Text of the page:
How can teachers help? Results suggest that policymakers should consider the family environment as a whole when developing policy to influence children's screen media use (Lauricella, Wartella & Rideout, 2015). Teachers should always be focusing on pedagogy first and be mindful of the amount of time their students are spending on their devices in the classroom. Break it up, add in movement and make students focus on things across the room to help give their eyes a rest. Additionally, consider any digital tasks being set for homework.
Lauricella, A. R., Wartella, E., & Rideout, V. J. (2015). Young children's screen time: The complex role of parent and child factors. Journal of Applied Developmental Psychology, 36, 11-17.
Roblyer, M. D., & Doering, A. H. (2014). Integrating educational technology into teaching. Harlow, United Kingdom: Pearson Education Limited.
Straker, L., Zabatiero, J., Danby, S., Thorpe, K., & Edwards, S. (2018). Conflicting guidelines on young children's screen time and use of digital technology create policy and practice dilemmas. The Journal of pediatrics, 202, 300-303.
Part of my role in previous years has been teaching Digital Technologies. There are a variety of Web-based tools that you can use to support this. In this blog I will share about Scratch and Microsoft Make Code. Both platforms are free to use and allow for completely open ended creation with code. As students move from being consumers of content to engaging in the subject matter by creating computational artefacts, they discover opportunities to extend their creative expression to solve problems and develop new knowledge (Yadav & Cooper, 2017).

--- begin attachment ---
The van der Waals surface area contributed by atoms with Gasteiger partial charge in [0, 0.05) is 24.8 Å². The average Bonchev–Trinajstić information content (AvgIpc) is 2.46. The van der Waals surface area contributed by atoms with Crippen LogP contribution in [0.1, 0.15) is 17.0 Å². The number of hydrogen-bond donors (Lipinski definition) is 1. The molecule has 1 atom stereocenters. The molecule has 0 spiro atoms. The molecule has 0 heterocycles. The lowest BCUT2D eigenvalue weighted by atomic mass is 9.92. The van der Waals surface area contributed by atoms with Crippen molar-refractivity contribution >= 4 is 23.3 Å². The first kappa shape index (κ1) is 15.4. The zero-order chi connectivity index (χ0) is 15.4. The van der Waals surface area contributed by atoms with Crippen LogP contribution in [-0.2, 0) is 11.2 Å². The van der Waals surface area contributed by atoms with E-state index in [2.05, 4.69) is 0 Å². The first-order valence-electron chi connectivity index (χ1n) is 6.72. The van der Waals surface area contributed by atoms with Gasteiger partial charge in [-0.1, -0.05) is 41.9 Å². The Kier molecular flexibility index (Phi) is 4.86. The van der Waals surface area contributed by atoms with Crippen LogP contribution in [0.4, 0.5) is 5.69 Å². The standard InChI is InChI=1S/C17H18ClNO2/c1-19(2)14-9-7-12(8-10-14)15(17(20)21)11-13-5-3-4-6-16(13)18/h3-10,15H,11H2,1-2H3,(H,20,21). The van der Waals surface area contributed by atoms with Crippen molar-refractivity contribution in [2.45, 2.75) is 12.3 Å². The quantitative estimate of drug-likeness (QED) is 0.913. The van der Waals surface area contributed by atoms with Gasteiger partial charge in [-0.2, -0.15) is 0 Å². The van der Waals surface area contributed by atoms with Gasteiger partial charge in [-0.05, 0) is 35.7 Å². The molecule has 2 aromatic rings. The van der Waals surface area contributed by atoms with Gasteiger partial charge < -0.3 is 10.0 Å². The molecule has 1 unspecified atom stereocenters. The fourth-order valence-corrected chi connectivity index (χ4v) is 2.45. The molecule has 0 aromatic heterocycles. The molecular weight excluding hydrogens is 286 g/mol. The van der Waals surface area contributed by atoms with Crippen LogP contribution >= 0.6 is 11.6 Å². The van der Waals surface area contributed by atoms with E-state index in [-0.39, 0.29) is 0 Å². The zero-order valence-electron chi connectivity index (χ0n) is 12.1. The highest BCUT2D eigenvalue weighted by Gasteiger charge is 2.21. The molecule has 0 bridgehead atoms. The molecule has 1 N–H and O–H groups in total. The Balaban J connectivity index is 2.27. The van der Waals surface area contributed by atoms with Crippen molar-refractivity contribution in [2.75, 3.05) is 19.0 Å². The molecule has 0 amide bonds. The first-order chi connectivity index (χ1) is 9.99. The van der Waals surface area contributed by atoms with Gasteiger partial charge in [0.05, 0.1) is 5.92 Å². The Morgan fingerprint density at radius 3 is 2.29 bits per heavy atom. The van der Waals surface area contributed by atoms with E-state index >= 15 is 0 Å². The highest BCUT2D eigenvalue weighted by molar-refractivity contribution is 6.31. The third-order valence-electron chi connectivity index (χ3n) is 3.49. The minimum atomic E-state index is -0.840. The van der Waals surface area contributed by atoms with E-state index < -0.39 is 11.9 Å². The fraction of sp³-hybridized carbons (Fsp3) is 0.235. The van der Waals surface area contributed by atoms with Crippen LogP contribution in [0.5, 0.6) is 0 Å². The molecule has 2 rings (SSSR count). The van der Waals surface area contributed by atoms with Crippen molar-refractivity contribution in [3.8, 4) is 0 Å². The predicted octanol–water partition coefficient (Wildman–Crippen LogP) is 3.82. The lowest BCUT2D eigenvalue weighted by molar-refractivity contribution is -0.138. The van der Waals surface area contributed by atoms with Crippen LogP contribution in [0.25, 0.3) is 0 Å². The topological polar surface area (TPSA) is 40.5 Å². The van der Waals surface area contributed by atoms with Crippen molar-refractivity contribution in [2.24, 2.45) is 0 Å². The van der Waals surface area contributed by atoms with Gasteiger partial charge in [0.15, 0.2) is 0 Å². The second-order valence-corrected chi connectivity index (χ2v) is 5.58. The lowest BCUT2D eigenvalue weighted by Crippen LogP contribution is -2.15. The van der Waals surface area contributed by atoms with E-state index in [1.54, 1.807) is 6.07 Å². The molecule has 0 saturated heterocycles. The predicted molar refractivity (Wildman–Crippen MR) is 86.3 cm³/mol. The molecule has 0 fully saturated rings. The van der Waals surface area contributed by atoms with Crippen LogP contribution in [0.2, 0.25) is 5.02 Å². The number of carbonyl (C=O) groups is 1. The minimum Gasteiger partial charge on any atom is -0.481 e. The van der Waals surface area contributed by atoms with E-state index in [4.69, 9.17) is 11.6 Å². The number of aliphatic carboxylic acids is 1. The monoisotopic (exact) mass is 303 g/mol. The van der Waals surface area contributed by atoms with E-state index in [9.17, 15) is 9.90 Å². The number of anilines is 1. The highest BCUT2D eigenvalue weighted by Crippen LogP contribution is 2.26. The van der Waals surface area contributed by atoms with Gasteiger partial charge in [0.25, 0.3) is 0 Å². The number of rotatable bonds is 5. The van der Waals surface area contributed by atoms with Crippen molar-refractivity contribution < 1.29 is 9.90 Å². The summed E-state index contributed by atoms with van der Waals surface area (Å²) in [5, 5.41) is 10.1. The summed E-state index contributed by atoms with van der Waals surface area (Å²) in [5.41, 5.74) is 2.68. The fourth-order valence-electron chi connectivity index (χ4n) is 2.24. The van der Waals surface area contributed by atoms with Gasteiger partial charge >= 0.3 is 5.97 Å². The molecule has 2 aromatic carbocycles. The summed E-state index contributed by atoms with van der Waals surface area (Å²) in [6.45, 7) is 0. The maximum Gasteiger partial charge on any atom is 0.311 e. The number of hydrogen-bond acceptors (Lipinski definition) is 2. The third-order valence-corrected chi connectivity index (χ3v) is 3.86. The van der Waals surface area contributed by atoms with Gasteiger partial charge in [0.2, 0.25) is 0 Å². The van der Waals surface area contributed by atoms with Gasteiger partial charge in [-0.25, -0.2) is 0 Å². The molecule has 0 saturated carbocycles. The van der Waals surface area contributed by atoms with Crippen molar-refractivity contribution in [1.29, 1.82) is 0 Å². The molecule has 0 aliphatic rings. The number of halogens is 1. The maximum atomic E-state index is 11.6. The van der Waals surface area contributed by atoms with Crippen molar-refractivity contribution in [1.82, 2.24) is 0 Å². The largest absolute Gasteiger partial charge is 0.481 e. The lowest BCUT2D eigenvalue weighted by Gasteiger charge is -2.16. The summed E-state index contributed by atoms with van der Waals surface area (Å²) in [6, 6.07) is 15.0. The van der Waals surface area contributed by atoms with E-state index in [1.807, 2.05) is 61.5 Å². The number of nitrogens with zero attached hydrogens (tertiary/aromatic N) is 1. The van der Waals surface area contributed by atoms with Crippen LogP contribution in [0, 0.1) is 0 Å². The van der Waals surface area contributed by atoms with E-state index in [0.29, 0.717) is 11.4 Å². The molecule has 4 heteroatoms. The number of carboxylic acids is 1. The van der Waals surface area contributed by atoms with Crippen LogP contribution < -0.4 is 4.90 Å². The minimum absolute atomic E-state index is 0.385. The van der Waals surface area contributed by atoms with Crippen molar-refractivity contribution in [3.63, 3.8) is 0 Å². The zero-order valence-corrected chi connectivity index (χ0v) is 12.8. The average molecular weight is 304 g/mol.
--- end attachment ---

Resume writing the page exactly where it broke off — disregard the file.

Microsoft Make Code
Microsoft Make Code is a free, open source platform for creating engaging computer science learning experiences that support a progression path into real-world programming. It includes a simulator, block code editor and java-script editor that work with a variety of different components. This is a great tool for facilitating project based learning using Micro:bits. These handheld, programmable micro-computers, can be used for all sorts of creations and I really enjoy letting my students go and seeing what they create.
Other Cool Online Tools for Teaching Kids to Code
The Hour of Code website provides a library of free activities that engage children in coding. These are not open ended like Scratch or Microsoft Make Code, but they do help children learn the basic concepts of coding in easy to understand projects. When I am looking to extend students to some of the deeper concepts of programming, I connect them with Khan Academy. Their Computer Programming course is interactive and self-paced and is perfect for motivated learners who want to learn more.